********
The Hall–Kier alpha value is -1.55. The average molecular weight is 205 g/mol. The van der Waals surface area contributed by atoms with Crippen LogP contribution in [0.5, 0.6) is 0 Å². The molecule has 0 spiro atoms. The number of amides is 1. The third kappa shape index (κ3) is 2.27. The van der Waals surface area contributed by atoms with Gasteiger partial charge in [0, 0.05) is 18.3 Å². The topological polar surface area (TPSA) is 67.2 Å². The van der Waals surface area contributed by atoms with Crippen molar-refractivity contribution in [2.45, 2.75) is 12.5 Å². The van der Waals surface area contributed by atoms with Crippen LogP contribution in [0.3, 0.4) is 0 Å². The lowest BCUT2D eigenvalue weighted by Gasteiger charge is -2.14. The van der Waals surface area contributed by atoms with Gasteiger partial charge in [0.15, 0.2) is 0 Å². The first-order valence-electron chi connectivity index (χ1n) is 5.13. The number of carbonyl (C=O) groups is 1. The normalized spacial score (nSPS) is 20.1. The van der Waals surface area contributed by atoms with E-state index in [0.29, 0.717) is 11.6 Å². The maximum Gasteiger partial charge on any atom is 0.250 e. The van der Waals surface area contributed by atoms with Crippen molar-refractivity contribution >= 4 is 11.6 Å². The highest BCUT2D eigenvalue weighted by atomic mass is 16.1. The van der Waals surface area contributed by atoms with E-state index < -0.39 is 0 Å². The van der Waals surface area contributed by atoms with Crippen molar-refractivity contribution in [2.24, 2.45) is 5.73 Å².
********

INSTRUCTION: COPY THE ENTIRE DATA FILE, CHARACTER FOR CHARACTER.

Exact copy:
The Hall–Kier alpha value is -1.55. The average molecular weight is 205 g/mol. The van der Waals surface area contributed by atoms with Crippen LogP contribution in [0.5, 0.6) is 0 Å². The molecule has 0 spiro atoms. The number of amides is 1. The third kappa shape index (κ3) is 2.27. The van der Waals surface area contributed by atoms with Gasteiger partial charge in [0, 0.05) is 18.3 Å². The topological polar surface area (TPSA) is 67.2 Å². The van der Waals surface area contributed by atoms with Crippen molar-refractivity contribution in [2.45, 2.75) is 12.5 Å². The van der Waals surface area contributed by atoms with Crippen LogP contribution in [0.3, 0.4) is 0 Å². The lowest BCUT2D eigenvalue weighted by Gasteiger charge is -2.14. The van der Waals surface area contributed by atoms with Gasteiger partial charge in [0.15, 0.2) is 0 Å². The first-order valence-electron chi connectivity index (χ1n) is 5.13. The number of carbonyl (C=O) groups is 1. The normalized spacial score (nSPS) is 20.1. The van der Waals surface area contributed by atoms with E-state index in [0.29, 0.717) is 11.6 Å². The maximum Gasteiger partial charge on any atom is 0.250 e. The van der Waals surface area contributed by atoms with Crippen molar-refractivity contribution >= 4 is 11.6 Å². The highest BCUT2D eigenvalue weighted by atomic mass is 16.1. The van der Waals surface area contributed by atoms with E-state index < -0.39 is 0 Å². The van der Waals surface area contributed by atoms with Crippen molar-refractivity contribution in [2.24, 2.45) is 5.73 Å².